• 42% purchased the wearable to track overall activity and 28% purchased to manage weight;
  • Of those who do not own a wearable, 31% do not own because they are too expensive and 28% do not own because they are not sure of the benefit of wearables; 58% would consider buying if they trusted the accuracy.

Consumers Want More than Just Step Counting   

Consumers who own wearables like to use the data provided to check on progress, and many feel the wearable has helped improve their performance. While respondents find step counting and heart rate monitoring the most useful functions, they would also like to be able to monitor additional health conditions and metrics. These findings support anecdotal stories that consumers care less about the raw metrics and more about assessments derived from raw metrics. Among notable findings:

  • 35% of wearable owners feel step counting is the most useful function; 18% find heart rate monitoring most useful; and 12% find the notifications most useful;
  • When asked what type of condition they would like to monitor beyond what they are doing now:
    • 55% would like to monitor stress
    • 48% would like to monitor hydration
    • 46% would like to monitor blood pressure
    • 38% would like to monitor sunlight/UV exposure
    • 35% would like to monitor key vitamin and supplement levels
  • When asked what they like most about their wearable:
    • 62% like getting data and checking on progress
    • 29% like that their wearable has helped improve their performance
    • 27% like the accuracy of the data

Accuracy is Key to Valuable Health Insights 

Accuracy, comfort, and battery life topped the list of highly important features in wearables. Of those who currently own a wearable, 80% feel that the wearable has positively impacted their health. Among notable findings: 

  • 63% of all respondents ranked accuracy as a highly important (critical) feature, followed by comfort (57%) and battery life (47%);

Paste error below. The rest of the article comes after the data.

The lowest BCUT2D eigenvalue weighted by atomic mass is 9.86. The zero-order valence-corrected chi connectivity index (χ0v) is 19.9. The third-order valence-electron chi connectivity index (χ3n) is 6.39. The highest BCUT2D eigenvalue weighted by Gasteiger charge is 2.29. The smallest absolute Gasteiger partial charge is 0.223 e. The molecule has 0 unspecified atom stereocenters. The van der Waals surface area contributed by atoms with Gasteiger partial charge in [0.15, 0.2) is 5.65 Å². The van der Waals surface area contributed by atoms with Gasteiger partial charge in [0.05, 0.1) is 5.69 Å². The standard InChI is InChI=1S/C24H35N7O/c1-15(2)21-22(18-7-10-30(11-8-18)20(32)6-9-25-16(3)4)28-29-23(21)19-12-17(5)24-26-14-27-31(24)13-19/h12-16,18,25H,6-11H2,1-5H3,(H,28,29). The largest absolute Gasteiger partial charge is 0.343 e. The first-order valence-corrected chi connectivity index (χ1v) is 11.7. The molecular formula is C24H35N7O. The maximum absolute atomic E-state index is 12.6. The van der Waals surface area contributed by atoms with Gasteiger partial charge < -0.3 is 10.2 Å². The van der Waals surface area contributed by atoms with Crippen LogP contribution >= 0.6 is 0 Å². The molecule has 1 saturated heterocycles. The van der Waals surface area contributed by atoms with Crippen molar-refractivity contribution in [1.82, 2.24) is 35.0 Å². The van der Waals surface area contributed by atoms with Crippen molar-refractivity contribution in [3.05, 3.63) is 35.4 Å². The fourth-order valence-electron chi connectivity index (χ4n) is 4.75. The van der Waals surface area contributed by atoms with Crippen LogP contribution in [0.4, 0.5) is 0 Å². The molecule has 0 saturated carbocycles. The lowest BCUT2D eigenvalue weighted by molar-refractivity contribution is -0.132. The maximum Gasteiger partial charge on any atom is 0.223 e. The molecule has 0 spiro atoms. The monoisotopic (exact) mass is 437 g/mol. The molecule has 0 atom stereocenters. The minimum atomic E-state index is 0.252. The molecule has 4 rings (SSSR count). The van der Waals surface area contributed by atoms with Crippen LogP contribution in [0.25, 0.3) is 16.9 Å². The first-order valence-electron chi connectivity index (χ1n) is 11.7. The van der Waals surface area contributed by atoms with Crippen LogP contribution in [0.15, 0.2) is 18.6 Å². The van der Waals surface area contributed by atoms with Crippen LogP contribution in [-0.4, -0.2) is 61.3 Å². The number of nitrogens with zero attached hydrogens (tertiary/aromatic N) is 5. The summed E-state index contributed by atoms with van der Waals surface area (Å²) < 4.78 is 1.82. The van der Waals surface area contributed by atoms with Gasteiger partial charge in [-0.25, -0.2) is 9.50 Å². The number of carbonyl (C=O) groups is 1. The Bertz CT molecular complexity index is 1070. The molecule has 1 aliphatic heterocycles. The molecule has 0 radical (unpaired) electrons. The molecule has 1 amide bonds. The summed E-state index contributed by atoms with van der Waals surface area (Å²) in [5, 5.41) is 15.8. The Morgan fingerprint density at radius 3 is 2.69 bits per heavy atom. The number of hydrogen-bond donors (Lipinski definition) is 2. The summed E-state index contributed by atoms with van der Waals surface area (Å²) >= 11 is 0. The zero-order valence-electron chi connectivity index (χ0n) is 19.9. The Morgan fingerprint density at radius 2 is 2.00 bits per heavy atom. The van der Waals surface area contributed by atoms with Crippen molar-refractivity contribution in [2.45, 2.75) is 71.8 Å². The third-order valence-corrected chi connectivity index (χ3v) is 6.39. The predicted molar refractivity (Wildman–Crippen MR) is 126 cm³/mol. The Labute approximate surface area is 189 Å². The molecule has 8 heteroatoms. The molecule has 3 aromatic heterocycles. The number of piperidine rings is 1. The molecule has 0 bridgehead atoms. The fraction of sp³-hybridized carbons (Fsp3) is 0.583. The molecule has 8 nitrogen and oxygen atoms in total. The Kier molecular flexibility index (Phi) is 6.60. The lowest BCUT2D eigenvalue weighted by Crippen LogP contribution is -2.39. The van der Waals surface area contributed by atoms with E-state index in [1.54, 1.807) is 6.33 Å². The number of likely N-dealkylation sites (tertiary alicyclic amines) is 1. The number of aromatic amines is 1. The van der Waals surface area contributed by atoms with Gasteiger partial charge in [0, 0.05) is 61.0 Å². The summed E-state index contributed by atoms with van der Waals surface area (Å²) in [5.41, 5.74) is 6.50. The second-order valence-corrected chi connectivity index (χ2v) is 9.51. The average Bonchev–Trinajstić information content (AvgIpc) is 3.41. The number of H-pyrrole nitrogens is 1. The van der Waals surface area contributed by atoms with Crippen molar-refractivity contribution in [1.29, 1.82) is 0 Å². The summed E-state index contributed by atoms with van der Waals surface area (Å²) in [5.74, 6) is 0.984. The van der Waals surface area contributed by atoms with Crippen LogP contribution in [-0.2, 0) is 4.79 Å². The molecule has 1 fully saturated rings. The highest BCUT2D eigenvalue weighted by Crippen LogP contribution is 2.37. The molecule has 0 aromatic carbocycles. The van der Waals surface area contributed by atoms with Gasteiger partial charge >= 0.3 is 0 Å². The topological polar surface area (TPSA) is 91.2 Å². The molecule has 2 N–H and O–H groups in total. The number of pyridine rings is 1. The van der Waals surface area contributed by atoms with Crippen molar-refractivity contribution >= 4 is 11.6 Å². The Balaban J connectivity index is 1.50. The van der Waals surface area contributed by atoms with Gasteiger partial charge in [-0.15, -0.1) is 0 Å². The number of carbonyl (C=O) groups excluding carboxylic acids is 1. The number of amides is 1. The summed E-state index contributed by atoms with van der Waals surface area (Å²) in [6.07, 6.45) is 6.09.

• 73% of all respondents believe that accuracy in wearable technology will one day be able to directly affect your health;
  • 80% of wearables owners feel that their wearable has positively impacted their health;
  • More than 65% of respondents who do not own wearables would consider using one if it provided significant information on their health, including things like blood pressure, stress, and heart health;
  • 74% of respondents who do not own wearables would consider using one if accuracy in wearables was able to help them better manage their health;

Of those who own wearables, more than half wear their device every day. However, more than a third have discontinued use of their wearable for reasons that include the hassle of recharging the wearable and their perception that it was not accurate enough and they didn't trust the data. Among notable findings:

  • More than 80% have owned their wearable for more than six months;
  • 56% wear their wearable every day; 13% wear it once a week;
  • 37% have discontinued the use of their wearable;
  • Of those who have discontinued using their wearables, 54% stopped using their wearable within 3 months or less;
  • Top reasons for discontinuing use of a wearable:
    • 40% Too much of a hassle to continually recharge
    • 29% Not accurate enough (didn't trust the readings)
    • 26% Uncomfortable to wear
    • 24% Did not provide continually interesting insights